Over 80% of the population will suffer from lower back pain during their lives. Most cases of lower back pain can be linked to a general cause—such as muscle strain, injury, or overuse—or can be attributed to a specific condition of the spine, most commonly:

A number of less common conditions can cause low back pain as well, such as sacroiliac joint dysfunction, spinal tumors, fibromyalgia, and piriformis syndrome.

Radicular pain is often deep and steady, and can usually be reproduced with certain activities and positions, such as sitting or walking.

Accurately diagnosing osteomyelitis requires both diagnostic studies and lab tests, and may necessitate a surgical procedure to obtain a bacteria culture.

Symptoms of spinal infection go beyond back pain. Learn what osteomyelitis can cause, including nighttime pain, fever, chills, and shakes.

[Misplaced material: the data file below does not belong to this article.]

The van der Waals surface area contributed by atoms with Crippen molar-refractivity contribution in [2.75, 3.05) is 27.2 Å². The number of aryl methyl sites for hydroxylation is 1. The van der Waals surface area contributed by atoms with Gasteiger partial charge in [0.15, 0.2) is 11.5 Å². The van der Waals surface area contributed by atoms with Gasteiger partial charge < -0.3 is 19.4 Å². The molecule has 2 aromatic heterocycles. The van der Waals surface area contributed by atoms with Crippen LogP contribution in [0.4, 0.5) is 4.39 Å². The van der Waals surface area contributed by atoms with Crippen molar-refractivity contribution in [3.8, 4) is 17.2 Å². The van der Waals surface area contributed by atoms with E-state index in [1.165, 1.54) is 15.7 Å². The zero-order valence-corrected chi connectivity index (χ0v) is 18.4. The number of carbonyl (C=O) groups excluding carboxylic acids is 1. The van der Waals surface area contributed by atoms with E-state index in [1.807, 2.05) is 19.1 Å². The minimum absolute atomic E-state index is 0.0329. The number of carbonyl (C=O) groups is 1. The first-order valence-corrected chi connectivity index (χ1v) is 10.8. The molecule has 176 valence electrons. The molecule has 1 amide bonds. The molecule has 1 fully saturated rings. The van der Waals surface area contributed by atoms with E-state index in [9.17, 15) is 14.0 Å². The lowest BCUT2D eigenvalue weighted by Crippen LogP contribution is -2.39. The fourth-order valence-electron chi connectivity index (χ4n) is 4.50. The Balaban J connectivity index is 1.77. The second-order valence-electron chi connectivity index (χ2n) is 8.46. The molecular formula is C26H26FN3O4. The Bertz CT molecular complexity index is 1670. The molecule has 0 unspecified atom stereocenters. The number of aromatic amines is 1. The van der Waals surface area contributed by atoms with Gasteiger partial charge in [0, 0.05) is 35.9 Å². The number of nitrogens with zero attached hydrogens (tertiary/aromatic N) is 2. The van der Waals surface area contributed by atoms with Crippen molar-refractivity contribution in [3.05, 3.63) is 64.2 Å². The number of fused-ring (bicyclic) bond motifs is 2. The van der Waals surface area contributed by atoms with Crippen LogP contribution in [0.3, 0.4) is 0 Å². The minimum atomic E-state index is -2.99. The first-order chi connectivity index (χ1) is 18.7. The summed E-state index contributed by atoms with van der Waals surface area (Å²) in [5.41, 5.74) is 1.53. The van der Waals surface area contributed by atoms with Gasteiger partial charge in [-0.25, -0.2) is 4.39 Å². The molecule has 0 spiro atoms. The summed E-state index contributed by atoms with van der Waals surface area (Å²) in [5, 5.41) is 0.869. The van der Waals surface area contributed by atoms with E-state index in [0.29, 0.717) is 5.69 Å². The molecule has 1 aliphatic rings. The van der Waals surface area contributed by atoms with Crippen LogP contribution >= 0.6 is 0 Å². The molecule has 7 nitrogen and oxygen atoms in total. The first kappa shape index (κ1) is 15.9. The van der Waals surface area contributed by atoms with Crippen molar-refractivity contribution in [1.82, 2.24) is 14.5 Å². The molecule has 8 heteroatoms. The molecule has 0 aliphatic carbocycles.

Treatment for osteomyelitis typically begins with antibiotic treatment, then progresses to surgical approaches if the spine infection does not respond.
Vertebral osteomyelitis is an infection of the vertebral bodies in the spine. It is a rare cause of back pain in young people, but is more common in the elderly.

Fortunately, back muscle strains and pulled back muscles usually heal with time. Learn about the various pulled back muscle treatments available.